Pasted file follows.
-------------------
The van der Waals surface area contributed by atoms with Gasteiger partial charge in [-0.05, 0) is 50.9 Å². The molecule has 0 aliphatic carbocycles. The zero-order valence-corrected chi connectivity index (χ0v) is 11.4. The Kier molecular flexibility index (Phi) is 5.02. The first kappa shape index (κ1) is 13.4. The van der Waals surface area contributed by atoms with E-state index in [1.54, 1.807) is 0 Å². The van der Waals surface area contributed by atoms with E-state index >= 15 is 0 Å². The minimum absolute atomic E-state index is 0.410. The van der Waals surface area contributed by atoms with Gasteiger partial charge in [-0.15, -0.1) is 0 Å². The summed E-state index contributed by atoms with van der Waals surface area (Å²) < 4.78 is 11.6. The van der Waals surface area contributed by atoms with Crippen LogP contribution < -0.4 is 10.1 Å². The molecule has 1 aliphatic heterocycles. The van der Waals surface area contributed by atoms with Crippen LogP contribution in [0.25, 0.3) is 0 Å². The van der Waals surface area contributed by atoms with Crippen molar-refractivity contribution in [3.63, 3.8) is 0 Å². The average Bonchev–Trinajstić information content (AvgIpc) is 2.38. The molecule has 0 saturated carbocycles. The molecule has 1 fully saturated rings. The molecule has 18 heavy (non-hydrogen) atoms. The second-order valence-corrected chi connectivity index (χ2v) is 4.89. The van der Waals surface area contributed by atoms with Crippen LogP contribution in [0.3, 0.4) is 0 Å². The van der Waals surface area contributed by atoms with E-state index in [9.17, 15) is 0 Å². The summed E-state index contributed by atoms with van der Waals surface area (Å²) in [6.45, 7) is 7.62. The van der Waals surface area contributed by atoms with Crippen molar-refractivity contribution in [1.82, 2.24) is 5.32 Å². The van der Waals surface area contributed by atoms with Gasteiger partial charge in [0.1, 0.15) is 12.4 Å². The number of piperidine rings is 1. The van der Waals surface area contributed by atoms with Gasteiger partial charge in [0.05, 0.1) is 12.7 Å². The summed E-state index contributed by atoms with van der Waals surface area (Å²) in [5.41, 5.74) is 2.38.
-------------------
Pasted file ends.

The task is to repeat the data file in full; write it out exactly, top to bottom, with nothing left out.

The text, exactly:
The van der Waals surface area contributed by atoms with Gasteiger partial charge in [-0.05, 0) is 50.9 Å². The molecule has 0 aliphatic carbocycles. The zero-order valence-corrected chi connectivity index (χ0v) is 11.4. The Kier molecular flexibility index (Phi) is 5.02. The first kappa shape index (κ1) is 13.4. The van der Waals surface area contributed by atoms with E-state index in [1.54, 1.807) is 0 Å². The van der Waals surface area contributed by atoms with E-state index >= 15 is 0 Å². The minimum absolute atomic E-state index is 0.410. The van der Waals surface area contributed by atoms with Gasteiger partial charge in [-0.15, -0.1) is 0 Å². The summed E-state index contributed by atoms with van der Waals surface area (Å²) < 4.78 is 11.6. The van der Waals surface area contributed by atoms with Crippen LogP contribution < -0.4 is 10.1 Å². The molecule has 1 aliphatic heterocycles. The van der Waals surface area contributed by atoms with Crippen LogP contribution in [0.25, 0.3) is 0 Å². The van der Waals surface area contributed by atoms with Crippen molar-refractivity contribution in [3.63, 3.8) is 0 Å². The average Bonchev–Trinajstić information content (AvgIpc) is 2.38. The molecule has 0 saturated carbocycles. The molecule has 1 fully saturated rings. The molecule has 18 heavy (non-hydrogen) atoms. The second-order valence-corrected chi connectivity index (χ2v) is 4.89. The van der Waals surface area contributed by atoms with Crippen LogP contribution in [0.3, 0.4) is 0 Å². The van der Waals surface area contributed by atoms with E-state index in [9.17, 15) is 0 Å². The summed E-state index contributed by atoms with van der Waals surface area (Å²) in [6.45, 7) is 7.62. The van der Waals surface area contributed by atoms with Crippen molar-refractivity contribution in [1.82, 2.24) is 5.32 Å². The van der Waals surface area contributed by atoms with Gasteiger partial charge in [0.1, 0.15) is 12.4 Å². The number of piperidine rings is 1. The van der Waals surface area contributed by atoms with Gasteiger partial charge in [0.05, 0.1) is 12.7 Å². The summed E-state index contributed by atoms with van der Waals surface area (Å²) in [5.41, 5.74) is 2.38.